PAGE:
By Brian J. Pape, AIA, LEED-AP
Meenakshi Srinivasan, chairwoman of the Landmarks Preservation Commission (LPC) since 2014, has announced her resignation as of June 1, 2018. Published comments in recent weeks from a few of the dissatisfied public reflect the controversies surrounding historic preservation laws that have existed since their American introduction in the 1960’s. The context has changed dramatically since the agency’s beginnings; at that earlier post-war time, anything old was considered by most as obstructions and disposable, of little or no value.
Today, building owners have criticized the LPC’s slow and esoteric process, which can easily take six or more weeks to do something simple, due to presentations to the community board and sometimes other city agencies. “There is no good reason for the time, expense and delay of requiring a public hearing for making minor alterations that have nearly always been approved in the past, “ said Mark Silberman, general counsel for the LPC.
What is the LPC?
The LPC is responsible for designating the City’s landmarks and buildings in historic districts, and regulates changes to designated buildings, since being formed in 1965. Eleven Commissioners and 80 staff, including architects, architectural historians, restoration specialists, planners, and archaeologists, and other personnel, work to fulfill its mission.
The LPC wants to make their work more efficient, but also more transparent, by simplifying the process to approve routine applications as part of a proposed overhaul of its governing rules, according to LPC chairwoman Meenakshi Srinivasan. Compliance with a wide variety of other governmental codes and criteria, including barrier-free access, energy codes and resiliency, are included in LPC’s mandates.
What are the new rules?
The LPC leaders have given public presentations of the new rules, which they say would be supported by long-time preservation pioneers, since they do not in any way change the original Landmarks Law, said Mark Silberman. The rule changes would allow many routine applications to avoid the public-review process by being reviewed and approved by the preservation staff under strict written guidelines. Codifying some of the commission’s current practices will clarify rules for routine procedures dealing with the LPC. The agency’s technology includes digital application filings and review, and on-line access to application data and decisions, so the public can view actions. Comments are available at www.nyc.gov/nycrules. Major alterations, new construction or more complex work will continue to follow full public-hearing procedures of the full commission.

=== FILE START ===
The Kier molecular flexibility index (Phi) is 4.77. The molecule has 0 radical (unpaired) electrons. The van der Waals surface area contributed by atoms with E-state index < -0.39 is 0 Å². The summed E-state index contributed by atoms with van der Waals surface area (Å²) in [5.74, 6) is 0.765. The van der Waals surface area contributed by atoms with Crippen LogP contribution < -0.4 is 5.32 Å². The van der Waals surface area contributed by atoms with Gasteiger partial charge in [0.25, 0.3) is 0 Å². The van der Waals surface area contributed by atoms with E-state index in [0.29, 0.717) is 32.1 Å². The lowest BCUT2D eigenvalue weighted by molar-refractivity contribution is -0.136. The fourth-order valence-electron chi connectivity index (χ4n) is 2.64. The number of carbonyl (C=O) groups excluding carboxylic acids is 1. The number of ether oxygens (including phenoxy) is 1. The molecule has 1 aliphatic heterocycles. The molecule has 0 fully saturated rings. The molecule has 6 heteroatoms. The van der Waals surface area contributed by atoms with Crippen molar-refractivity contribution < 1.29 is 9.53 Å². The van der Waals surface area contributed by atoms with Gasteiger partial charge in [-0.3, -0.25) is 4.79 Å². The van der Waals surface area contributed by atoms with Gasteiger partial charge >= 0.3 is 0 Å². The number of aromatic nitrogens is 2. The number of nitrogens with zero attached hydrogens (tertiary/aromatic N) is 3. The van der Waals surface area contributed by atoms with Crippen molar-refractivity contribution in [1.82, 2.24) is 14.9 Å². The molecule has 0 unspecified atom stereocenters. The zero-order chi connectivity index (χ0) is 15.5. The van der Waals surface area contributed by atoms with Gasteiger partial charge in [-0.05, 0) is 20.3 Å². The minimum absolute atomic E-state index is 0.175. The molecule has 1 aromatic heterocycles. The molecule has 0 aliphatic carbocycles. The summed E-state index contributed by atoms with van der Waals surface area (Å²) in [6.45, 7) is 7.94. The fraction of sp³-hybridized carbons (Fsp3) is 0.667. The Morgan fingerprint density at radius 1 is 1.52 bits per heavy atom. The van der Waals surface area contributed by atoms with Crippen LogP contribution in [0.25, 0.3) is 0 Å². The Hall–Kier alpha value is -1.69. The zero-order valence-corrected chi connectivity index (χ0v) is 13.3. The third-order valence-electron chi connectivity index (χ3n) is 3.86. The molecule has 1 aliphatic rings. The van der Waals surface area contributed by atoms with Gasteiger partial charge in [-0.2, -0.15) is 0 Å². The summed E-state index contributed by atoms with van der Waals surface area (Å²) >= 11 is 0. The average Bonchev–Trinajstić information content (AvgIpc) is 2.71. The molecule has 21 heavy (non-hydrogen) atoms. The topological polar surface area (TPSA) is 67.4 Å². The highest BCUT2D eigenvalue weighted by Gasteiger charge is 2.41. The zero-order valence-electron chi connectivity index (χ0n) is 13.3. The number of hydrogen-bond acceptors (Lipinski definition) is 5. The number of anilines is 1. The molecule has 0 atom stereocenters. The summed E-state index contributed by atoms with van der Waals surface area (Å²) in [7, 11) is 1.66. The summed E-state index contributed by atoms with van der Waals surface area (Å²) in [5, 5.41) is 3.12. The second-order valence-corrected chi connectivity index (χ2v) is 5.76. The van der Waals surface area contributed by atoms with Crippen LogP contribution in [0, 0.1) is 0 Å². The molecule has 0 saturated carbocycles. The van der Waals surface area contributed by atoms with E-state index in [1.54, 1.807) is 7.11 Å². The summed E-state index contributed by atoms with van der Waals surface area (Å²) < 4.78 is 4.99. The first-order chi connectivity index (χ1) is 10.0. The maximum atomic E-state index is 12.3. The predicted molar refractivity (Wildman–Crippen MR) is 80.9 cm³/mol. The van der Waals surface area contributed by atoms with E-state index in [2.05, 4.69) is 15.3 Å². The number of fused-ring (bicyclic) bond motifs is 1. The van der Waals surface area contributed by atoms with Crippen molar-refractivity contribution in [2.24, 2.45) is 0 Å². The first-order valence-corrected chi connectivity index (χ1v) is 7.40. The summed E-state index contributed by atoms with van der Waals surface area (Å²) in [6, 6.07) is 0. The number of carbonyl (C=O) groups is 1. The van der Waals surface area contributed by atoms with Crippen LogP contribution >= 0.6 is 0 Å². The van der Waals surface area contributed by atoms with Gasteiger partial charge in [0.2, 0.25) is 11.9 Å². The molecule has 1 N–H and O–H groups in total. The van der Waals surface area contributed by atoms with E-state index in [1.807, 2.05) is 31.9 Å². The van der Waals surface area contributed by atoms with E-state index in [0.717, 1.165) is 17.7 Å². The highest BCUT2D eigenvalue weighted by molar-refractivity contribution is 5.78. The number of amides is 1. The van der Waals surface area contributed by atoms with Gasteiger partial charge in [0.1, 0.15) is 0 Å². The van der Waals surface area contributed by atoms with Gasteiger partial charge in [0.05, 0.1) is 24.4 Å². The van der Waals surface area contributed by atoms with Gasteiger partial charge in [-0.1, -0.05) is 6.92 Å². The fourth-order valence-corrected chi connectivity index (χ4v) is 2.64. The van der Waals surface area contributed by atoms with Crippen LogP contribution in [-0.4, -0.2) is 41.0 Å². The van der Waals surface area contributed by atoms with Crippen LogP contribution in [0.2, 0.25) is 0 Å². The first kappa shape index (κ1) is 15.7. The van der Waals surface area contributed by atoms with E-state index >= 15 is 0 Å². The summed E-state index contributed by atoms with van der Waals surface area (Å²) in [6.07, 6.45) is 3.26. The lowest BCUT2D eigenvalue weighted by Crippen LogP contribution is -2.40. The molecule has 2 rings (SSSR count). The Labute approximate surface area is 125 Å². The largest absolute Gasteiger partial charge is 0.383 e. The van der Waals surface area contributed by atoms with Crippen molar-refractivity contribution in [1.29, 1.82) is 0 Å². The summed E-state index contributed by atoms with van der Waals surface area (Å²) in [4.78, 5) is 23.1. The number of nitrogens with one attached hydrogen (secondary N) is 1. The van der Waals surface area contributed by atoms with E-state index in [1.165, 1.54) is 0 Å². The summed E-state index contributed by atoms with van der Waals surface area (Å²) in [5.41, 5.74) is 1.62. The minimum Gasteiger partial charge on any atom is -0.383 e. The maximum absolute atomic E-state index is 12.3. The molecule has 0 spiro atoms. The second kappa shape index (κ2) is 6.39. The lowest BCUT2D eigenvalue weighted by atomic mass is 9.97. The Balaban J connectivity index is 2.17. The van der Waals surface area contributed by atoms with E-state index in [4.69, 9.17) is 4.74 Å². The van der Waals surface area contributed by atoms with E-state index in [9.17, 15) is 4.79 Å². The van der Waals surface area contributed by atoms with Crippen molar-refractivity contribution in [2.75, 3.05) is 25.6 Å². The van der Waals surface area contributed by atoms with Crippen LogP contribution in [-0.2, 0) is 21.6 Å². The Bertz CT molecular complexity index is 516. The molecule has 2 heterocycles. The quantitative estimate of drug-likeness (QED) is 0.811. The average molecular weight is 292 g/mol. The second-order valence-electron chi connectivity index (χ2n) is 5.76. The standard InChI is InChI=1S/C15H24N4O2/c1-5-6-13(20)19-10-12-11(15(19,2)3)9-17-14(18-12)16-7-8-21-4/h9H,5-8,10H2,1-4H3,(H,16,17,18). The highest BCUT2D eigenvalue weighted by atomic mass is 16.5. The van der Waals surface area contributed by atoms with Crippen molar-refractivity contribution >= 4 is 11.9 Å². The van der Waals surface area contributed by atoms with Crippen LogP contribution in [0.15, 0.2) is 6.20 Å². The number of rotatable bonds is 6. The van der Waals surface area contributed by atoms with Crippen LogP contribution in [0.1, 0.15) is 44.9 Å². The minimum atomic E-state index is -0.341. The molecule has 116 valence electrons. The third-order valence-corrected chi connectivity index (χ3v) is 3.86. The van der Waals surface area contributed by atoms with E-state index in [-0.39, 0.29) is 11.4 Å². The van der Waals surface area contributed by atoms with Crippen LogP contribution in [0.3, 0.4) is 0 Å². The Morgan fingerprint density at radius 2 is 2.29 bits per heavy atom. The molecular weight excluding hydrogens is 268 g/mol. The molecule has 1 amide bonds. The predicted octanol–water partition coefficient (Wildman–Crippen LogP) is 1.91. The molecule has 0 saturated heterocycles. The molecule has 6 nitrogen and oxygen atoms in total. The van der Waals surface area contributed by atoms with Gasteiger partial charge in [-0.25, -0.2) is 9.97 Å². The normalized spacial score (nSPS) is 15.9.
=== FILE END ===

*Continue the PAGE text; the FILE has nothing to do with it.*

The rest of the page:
Preservation groups have published statements against the Rules changes. The Historic Districts Council (HDC) on March 28, 2018, posted several opinions that bear consideration, such as, “encourage the LPC to make staff-level permit applications available in some way for public review” since “we are fully aware that bringing the more than 13,000 permit requests …. to public hearings would paralyze the agency and cause undue hardship for applicants.”
HDC also suggests “for the physical preservation of buildings. …the U.S. Secretary of Interior Standards for Preservation, Rehabilitation, Restoration and Reconstruction” should be adopted.
The Greenwich Village Society for Historic Preservation (GVSHP), have protested the avoidance of the public-review process. Yet a quick survey of the GVSHP website seems to indicate that the applications receiving their protests were not routine work items and would have gotten public review hearings even under the proposed rules.
It would be foolhardy to think rule changes will change the types of controversies created by the Landmarks Law, such as, what is “appropriate” or “contextual” for new construction in an historic district, or, what historic period should a restoration aim for? Rule changes improve the process but will never entirely resolve the aesthetic questions and differing opinions. This is a democratic, representative agency that will continue to struggle with that, and with the capacity of future public hearings and meetings to review an increasing number of applications. Whoever the new chairperson is, clarifying the rule of law will be a most important topic.
Brian J. Pape is an architectural consultant in private practice, serves as Co-chair of the American Institute of Architects New York Design for Aging Committee, and as WestView News’ Architectural Editor. He is also an officer of the health consultancy firm EnJOY Life!
Meenakshi Srinivasan serves as both chair and commissioner of the Landmarks Preservation Commission, which is the largest municipal preservation agency in the United States.Photo provided by the Landmarks Preservation Commission.